Celebrate flowers in all the colours of the rainbow on this months selfguided tour.
Red Tower Ginger - Costus comosus var. bakeri
Bright yellow flowers poke out from striking red bracts, making this a very appealing plant for the garden. Native to the region from South Mexico through to Ecuador, the red bracts and flowers attract the native hummingbirds that have long beaks to reach the nectar. This a large clumping plant that produces long stems from an underground rhizome. Each stem produces the terminal clusters of flowers. The leaves are large with downy hairs on the underside that feel like velvet. Family: Costaceae
Old Man Banksia - Banksia serrata
Hundreds of cream-coloured flowers make up the cylindrical inflorescence of the Banksia. Old flowers, some of which have seed follicles, stay on the tree for many months showing all stages of flowering at once. Flowers produce nectar attracting small mammals at night and birds and bees during the day. Plants regenerate after fire from epicormic buds under the bark, lignotubers below the ground or seed that germinates after fire. Family: Proteaceae
Showy Medinilla - Medinilla magnifica
The Medinilla genus has about 380 species which originate in the tropical band from Africa through to the Philippines. The majority grow in moist high-altitude forests where many are epiphytes. This epiphytic shrub is from the Philippines and is considered one of the most striking of the genus. At the base of the flower clusters are pendulous pink bracts that resemble petals while the flowers are in panicles that resemble grapes. Violet fleshy fruits follow flowering. Family: Melastomataceae
Paper Gardenia - Tabernaemontana cerifera
A native of New Caledonia, this small to medium tree is a delight in summer when in flower. The white star shaped flowers have a wonderful gardenia fragrance that is even stronger at night to attract pollinating moths. The bases of the five petals are fused to make a long thin nectar containing tube that make the moths work hard for their food. The fruit are green boat shaped pods that occur in pairs and are often seen during the flowering season.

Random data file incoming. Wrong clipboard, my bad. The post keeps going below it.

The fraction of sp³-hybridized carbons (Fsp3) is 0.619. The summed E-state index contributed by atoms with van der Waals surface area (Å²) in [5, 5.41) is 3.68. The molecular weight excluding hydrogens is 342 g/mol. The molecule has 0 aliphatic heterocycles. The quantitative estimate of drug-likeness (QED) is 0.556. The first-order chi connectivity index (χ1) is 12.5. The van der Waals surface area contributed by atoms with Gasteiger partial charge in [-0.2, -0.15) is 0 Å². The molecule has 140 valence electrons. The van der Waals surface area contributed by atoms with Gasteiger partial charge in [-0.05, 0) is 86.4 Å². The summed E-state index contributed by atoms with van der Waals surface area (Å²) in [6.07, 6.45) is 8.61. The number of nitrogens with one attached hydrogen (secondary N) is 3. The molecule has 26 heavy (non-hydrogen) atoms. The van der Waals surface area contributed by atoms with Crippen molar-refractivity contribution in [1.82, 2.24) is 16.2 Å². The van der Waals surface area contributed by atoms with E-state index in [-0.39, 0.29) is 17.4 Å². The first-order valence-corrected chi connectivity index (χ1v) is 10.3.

Umzimbeet - Milletia grandis
This is one of two species of Milletia native to South Africa that are named after Charles Millet, a plant collector and official with the British East India Company based in Canton China in 1830’s. A medium sized tree with spreading crown that is covered in purple flowers in summer. The flowers are in racemes at the end of the branches and emerge from rusty brown flower buds that appear in spring. The fruits are pods containing three or more seeds.
Norfolk Island Hibiscus - Lagunaria patersonia
One of only two species in the genus, this tree is endemic to Norfolk and Lord Howe Islands but has become naturalised in coastal areas of NSW. The pink flowers are typical hibiscus shape, appear in the leaf axils and attract birds in search of nectar. The flowers are followed by capsules that contain black seeds and many fibreglass-like hairs that can cause irritation and gives rise to other common names such as Itch Tree and Cow Itch tree. Family: Malvaceae
Bull Bay Magnolia - Magnolia grandiflora
These magnificent evergreen trees are from one of the most ancient flowering plant lineages, thought to have evolved during the cretaceous period around 95 million years ago and were probably first pollinated by beetles. The carpels or female part of the flower are hardened for protection against gnawing beetle mandibles, and they mimic stamens to trick beetles looking for pollen from male floral parts. Cleverly, to prevent self-pollination, the female parts are receptive before the stamens become active and release their pollen. Family: Magnoliaceae
Coolamon, Durobby - Syzygium moorei
This rare tree is from the subtropical rainforests of the northern rivers area of NSW. It is listed as vulnerable, at risk due to the low population size and loss of habitat for agriculture and housing. A tall tree with dense dark foliage with showy pink fluffy flowers in summer that are clustered on old leafless branches (called ramiflory), as well as on the trunk (called cauliflory). The fruit are white and large, and like other Lilly Pillies, they are edible.